I started writing these recaps because I desperately missed the days of Television Without Pity when writers mixed bitchiness, quality criticism, and fandom. Snark is different when it comes from a place of love and not an unabashed desire to shit all over something in an attempt to disparage those who enjoy it. I hope these recaps reminded you of the days when the internet was more like a network of niche communities exchanging ideas and less like whatever is currently happening on TikTok. Please enjoy this final installment in my magnum opus!*
It's not realistic to me that Christiane Amanpour, Jane Pauley, Harry Belafonte, and Marisa Tomei would ever willingly choose to stay at the Dragonfly Inn, no matter its alleged twenty-six Zagat rating. There's no way Sookie's food is legendary enough to combat the world's bitchiest concierge and the creepy, hoarder grandma living room. It's one step up from LaDawn's bed and breakfast, ten steps down from the anonymity of a hotel chain in a larger city. Regardless, kudos to Mara Casey and Jami Rodofsky for finally securing Amanpour as a guest star after seven years of trying. She's perfectly blasé about Rory's accomplishments, reminding her of the small fish/big pond nature of post-grad life: "Your mother says that you've graduated Yale, editor of the Yale Daily News — that's not bad." Rory walks away with Amanpour's card and perhaps a renewed motivation to make it as a journalist, despite recent setbacks.
Lorelai and Rory's canceled rollercoaster trip is reminiscent of their elaborately planned pre-Yale week in S4 that never comes to fruition because of the "I wrote the date down wrong" snafu. There's no time for pizza at John's or amusement park shenanigans when the next step awaits. Arriving late to Friday night dinner, Rory announces that Hugo Gray has offered her a job covering the Barack Obama campaign trail for his online magazine. Lorelai is effusively enthusiastic about the opportunity, even though it means Rory will have to leave for Sioux City, Iowa in three days. When Emily worries about the grueling nature of the job, Lorelai assures her that Rory can handle it. Even Richard is excited about all of the contacts she'll make, reminding her that trash salary is fine at the beginning of a career (for someone with a trust fund). The saddest moment is when everyone simultaneously realizes that this dinner is the last they'll all have together in who knows how long.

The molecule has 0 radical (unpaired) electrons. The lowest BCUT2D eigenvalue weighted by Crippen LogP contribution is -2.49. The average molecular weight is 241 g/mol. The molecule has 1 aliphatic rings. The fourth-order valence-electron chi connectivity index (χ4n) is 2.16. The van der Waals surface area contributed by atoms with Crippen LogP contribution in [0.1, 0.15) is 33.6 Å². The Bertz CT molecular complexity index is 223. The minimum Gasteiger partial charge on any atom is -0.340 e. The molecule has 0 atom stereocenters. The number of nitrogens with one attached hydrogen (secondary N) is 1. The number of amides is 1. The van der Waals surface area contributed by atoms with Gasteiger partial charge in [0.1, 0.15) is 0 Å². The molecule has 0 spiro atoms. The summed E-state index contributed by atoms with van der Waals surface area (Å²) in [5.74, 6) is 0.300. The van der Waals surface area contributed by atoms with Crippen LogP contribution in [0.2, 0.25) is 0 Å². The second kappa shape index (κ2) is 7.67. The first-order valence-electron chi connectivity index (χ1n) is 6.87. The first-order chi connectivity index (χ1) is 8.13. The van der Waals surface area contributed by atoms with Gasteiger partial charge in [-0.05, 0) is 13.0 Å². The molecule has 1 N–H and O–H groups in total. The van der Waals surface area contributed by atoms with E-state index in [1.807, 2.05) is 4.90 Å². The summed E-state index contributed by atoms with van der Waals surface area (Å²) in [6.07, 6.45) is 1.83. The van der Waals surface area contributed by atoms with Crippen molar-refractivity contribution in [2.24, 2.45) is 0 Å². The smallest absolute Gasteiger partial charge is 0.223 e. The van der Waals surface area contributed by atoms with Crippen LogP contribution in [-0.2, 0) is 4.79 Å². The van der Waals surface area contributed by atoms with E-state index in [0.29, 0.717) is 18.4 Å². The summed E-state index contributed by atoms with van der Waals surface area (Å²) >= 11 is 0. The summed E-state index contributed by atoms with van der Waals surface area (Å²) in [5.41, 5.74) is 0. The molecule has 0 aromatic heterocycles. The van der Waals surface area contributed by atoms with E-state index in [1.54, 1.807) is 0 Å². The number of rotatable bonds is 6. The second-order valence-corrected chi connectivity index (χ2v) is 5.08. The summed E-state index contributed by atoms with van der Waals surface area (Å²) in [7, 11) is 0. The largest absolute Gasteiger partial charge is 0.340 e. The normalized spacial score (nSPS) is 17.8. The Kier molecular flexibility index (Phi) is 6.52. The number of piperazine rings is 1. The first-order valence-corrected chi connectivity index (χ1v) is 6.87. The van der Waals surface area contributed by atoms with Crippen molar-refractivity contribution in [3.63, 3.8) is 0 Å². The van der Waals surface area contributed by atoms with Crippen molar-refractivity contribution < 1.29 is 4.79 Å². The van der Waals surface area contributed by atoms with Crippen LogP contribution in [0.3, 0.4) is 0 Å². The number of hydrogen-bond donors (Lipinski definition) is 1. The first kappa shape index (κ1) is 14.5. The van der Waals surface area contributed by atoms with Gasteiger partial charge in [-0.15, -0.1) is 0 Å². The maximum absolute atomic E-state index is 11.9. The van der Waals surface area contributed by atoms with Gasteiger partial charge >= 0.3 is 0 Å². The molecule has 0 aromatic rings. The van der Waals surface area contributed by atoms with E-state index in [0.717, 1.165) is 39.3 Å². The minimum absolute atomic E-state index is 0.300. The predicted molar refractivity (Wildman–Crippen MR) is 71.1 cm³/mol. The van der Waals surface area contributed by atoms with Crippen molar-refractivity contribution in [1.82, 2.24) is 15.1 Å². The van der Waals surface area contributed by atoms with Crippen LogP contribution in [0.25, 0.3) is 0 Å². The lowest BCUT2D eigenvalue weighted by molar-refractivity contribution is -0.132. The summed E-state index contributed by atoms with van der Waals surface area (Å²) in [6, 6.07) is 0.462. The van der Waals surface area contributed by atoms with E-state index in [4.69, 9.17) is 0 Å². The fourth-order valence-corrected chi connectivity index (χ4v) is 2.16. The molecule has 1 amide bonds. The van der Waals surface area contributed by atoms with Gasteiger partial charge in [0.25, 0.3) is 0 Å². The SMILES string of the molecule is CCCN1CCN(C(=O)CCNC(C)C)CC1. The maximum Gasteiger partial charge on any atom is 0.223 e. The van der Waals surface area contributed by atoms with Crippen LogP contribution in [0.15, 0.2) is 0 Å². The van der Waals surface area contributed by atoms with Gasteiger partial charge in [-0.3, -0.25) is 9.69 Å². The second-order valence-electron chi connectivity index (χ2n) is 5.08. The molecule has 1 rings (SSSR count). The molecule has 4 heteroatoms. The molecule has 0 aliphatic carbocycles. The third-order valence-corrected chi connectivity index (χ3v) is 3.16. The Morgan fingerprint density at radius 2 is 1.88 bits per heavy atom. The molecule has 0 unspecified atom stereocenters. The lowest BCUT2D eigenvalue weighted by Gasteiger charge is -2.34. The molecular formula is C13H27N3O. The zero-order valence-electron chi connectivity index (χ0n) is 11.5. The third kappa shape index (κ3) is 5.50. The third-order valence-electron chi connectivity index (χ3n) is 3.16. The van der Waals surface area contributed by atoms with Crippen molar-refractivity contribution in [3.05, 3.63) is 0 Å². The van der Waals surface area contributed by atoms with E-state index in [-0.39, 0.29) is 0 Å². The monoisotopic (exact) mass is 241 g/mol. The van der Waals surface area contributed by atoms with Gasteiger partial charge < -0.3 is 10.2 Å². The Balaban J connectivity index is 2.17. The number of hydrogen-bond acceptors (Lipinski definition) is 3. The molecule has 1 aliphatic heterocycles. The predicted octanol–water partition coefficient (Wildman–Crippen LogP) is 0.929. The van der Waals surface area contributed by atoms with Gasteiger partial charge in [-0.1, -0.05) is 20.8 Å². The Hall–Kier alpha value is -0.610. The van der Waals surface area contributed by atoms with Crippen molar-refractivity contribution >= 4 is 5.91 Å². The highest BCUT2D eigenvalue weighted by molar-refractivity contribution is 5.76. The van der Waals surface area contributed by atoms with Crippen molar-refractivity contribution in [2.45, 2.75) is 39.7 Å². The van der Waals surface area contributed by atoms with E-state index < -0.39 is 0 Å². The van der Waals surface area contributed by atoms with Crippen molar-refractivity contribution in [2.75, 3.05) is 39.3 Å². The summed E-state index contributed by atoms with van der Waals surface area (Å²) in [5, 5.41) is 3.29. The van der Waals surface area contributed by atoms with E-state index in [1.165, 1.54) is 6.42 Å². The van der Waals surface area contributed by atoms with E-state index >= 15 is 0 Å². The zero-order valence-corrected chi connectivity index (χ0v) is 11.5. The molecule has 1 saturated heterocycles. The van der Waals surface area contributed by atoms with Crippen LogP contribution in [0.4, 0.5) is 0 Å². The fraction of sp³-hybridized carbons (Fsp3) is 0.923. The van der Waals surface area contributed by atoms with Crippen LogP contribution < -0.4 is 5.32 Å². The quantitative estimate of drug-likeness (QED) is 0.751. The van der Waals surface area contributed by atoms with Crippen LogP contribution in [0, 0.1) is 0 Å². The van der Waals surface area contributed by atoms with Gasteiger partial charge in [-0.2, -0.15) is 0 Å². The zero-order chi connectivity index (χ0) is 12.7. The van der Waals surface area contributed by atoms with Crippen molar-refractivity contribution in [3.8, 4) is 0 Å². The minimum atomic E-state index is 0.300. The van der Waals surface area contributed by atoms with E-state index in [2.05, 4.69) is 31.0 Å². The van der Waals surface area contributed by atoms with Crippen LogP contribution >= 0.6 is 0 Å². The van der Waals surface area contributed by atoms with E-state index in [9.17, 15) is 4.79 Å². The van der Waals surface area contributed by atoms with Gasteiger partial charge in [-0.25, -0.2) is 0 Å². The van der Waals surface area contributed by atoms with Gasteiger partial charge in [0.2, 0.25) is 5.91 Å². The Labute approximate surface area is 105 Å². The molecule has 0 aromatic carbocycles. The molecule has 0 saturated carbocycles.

The next day at the diner, Lorelai breaks the news about Rory's new job and the reenactment graduation cancellation. Sorry, Luke! Maybe Caesar can come up with a creative way to sell an assload of burgers and hot dogs. For once, Luke intuits how bummed the whole town is and how much everyone, especially Lorelai, needs this party for closure. With Sookie's help, he organizes a last-minute going away surprise party that requires even more effort when rain enters the forecast. The man spends all night sewing tarps and raincoats together to create a tent that probably could have just been rented from a local vendor but 🤷🏼♀️ it's a kind gesture nonetheless.
Conveniently, this display of emotional intelligence comes right on the heels of Lorelai telling Rory how she thinks she's done with Luke because, "I need someone who can feel, you know? Show me how he feels. He can't do that." Well, guess what, Lorelai ... he totally can when it's the series finale and the writers are determined to give everyone a happy ending after a grueling season of nonsense. I actually appreciate the lack of preamble to their reconciliation. Lorelai thanks Luke for the party, face full of tenderness, and he stammers, "I just ... like to see you happy." It's a simple statement that feels romantic only because of this man's historically stunted nature. The only other time he's been this demonstrative is when he first confessed his feelings for Lorelai at the soft opening of the Dragonfly.
When I turn the critical part of my brain off, there's something tremendously sweet about Luke's clumsy statement. As he's looking at Lorelai, it's like his eyes are saying, "This is the best I can do right now and I hope it's enough." Luke is and always has been an acts of service man. He's never been good at saying how he feels, but has always shown up for Lorelai in ways both small and large. He was there for both of Richard's hospital stints, Mimi's broken heart, several minor catastrophes — creepy men bidding on Lorelai's basket, transporting and disposing of Rory's mattress, feelings of inadequacy — and daily caffeine fixes. He knows he fucked up by shutting her out upon April's arrival. He apologized to her in "Hay Bale Maze" and now this public display feels like a return to his roots ... a different way of saying "I am all in." Instead of waiting ten years to get married, they should have found a nice city hall on the Obama campaign trail and eloped with Rory as their witness.